Students consider lawsuit after principal pulls news story

Tuesday, June 9, 1998

A high school principal in Carrollton, Texas, pulled a story about the formation of a gay and lesbian support club from the school newspaper, saying she worried about the effect it would have on the “conservative nature of the community.”

“I didn't want a negative reaction before we even had a club,” said Lee Alvoid, principal of Newman Smith High School. “This is not just one of your normal teen-age clubs. I didn't want undue controversy.”

Alvoid, a former college journalism student, pulled the story from the school year's last edition of The Odyssey. The paper won't be published again until school resumes in September.

In the meantime, the Carrollton-Farmers Branch school board plans to determine this summer whether students can form the club at school. According to the Odyssey article, which was pulled, some 200 students had signed a petition for the club.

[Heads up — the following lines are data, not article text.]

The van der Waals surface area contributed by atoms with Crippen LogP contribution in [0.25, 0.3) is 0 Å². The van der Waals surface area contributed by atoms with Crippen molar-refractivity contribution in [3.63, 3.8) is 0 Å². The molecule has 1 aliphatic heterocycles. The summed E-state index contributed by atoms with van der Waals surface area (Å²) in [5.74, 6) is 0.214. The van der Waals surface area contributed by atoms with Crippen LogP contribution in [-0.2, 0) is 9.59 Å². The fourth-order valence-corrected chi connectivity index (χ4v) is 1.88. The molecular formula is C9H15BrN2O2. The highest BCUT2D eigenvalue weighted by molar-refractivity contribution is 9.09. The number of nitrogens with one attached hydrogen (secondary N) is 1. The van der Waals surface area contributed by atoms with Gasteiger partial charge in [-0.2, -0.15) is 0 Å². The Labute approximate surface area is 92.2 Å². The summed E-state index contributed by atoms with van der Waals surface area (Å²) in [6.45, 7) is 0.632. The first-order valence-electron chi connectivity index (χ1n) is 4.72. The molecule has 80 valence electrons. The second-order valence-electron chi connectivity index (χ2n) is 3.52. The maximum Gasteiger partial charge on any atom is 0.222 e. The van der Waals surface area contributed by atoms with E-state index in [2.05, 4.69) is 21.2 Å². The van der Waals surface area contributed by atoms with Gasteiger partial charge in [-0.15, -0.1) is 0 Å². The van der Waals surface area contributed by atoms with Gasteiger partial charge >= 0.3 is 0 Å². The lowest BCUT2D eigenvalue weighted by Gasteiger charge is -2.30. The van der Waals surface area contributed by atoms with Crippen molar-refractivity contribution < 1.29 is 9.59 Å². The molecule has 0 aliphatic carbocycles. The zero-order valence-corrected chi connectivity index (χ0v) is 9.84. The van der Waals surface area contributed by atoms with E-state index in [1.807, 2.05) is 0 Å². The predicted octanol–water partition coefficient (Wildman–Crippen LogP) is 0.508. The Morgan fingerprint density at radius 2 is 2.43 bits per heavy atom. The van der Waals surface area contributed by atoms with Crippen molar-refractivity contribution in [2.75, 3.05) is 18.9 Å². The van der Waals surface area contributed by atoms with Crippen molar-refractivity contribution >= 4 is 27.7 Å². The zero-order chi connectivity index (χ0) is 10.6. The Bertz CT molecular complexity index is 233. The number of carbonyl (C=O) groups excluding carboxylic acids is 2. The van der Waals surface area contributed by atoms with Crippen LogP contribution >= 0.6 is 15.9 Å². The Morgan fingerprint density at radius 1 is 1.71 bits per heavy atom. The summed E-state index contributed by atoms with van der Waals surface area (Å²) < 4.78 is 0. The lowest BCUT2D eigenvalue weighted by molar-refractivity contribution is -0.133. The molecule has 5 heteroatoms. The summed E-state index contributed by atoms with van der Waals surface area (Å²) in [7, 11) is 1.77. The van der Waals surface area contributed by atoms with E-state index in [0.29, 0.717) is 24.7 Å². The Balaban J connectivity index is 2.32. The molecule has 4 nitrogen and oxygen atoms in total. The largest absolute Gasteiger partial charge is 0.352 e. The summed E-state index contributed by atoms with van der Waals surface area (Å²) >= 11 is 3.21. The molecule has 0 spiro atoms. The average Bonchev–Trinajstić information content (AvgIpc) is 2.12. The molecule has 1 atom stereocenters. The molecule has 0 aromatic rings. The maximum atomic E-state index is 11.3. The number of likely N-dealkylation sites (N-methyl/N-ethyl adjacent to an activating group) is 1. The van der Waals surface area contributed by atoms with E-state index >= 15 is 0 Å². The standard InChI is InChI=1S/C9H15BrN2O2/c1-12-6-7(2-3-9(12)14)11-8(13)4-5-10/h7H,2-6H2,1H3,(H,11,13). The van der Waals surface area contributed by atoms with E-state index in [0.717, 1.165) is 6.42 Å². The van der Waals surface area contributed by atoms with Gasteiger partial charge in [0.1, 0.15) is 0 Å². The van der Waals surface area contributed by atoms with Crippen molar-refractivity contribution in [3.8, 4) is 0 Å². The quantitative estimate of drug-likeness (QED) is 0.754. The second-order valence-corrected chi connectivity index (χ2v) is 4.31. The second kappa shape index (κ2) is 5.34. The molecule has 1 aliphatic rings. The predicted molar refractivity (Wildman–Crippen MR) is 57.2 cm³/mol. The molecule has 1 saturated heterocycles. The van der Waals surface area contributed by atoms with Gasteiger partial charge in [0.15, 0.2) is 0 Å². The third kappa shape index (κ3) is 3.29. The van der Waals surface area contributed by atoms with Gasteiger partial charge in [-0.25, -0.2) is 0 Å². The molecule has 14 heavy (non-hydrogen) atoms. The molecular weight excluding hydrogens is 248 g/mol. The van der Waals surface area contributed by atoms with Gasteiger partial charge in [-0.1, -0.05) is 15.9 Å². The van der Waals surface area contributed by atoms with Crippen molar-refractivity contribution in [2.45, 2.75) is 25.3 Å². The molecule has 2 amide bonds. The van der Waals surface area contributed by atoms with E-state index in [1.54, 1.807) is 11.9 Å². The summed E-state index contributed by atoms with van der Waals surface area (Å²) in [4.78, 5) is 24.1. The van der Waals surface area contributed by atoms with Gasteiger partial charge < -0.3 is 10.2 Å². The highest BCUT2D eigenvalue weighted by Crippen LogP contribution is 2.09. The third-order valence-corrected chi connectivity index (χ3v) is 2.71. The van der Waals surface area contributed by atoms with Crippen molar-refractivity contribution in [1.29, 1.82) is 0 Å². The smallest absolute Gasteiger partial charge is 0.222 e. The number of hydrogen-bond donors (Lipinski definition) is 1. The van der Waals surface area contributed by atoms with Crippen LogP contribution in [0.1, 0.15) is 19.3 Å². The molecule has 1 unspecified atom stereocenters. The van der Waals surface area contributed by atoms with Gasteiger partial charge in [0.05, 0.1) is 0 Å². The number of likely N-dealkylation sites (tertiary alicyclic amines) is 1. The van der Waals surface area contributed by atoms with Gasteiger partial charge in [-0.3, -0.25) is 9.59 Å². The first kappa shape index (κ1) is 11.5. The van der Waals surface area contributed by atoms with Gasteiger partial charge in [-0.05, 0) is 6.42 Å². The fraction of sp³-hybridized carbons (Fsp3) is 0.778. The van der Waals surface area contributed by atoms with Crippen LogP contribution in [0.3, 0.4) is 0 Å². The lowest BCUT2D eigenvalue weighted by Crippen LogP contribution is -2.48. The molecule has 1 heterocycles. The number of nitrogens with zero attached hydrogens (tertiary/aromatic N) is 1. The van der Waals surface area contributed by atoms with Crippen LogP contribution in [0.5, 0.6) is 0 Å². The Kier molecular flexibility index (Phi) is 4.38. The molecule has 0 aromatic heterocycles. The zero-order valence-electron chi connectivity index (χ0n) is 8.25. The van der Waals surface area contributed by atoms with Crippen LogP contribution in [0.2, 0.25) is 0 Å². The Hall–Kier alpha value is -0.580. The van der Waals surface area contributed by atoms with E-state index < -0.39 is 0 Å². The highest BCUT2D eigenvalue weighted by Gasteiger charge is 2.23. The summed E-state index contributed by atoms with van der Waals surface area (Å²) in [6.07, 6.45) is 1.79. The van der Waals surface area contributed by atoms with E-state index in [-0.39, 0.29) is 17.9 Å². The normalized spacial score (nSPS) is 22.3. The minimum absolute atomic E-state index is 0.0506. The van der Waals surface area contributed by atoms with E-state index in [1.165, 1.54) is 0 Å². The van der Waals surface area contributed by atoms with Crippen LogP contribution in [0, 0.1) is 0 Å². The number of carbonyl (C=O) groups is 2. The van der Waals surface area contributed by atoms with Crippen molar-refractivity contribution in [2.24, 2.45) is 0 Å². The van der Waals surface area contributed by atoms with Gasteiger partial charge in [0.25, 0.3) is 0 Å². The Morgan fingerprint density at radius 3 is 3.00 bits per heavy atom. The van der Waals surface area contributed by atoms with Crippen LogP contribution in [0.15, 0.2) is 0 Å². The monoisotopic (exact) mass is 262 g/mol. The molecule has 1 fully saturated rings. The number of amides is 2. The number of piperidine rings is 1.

The story, written by senior Chrissy Ragan, included interviews with students, teachers and school officials voicing support for and opposition to the club. Her article also explored how such clubs have fared in other schools across the nation.

After Alvoid pulled the story, the students filled the space with an article decrying the decision. A red-stamped “Censored” appeared on the front page.

“I have a journalism background. I'm probably the world's least likely censor,” Alvoid told The Dallas Morning News. “I'm going to make sure they write it in the September issue after all this. I may write it myself.”

Mark Goodman, executive director of the Student Press Law Center, described the pulling of the story as “bogus” and an “example of censorship,” even if the principal said she would allow the story to run next fall.

“Not that the students may not want to write about it then, but part of their intent was to inform people of the issue before the school board addressed it this summer,” Goodman said.

Goodman said he questioned whether the school could invoke the Hazelwood decision in dealing with The Odyssey. The 1988 Supreme Court decision said school officials can censor school-sponsored student expression if they have a legitimate educational reason for doing so.

“This is a publication that has been free from censorship for some years,” Goodman said. “The students could argue that the newspaper has become an open forum for student expression.

“Even assuming that the Hazelwood decision applies here, I'm not sure the school could present a legitimate educational reason for holding this story,” he said. “Solely, they don't want it to appear in print now.”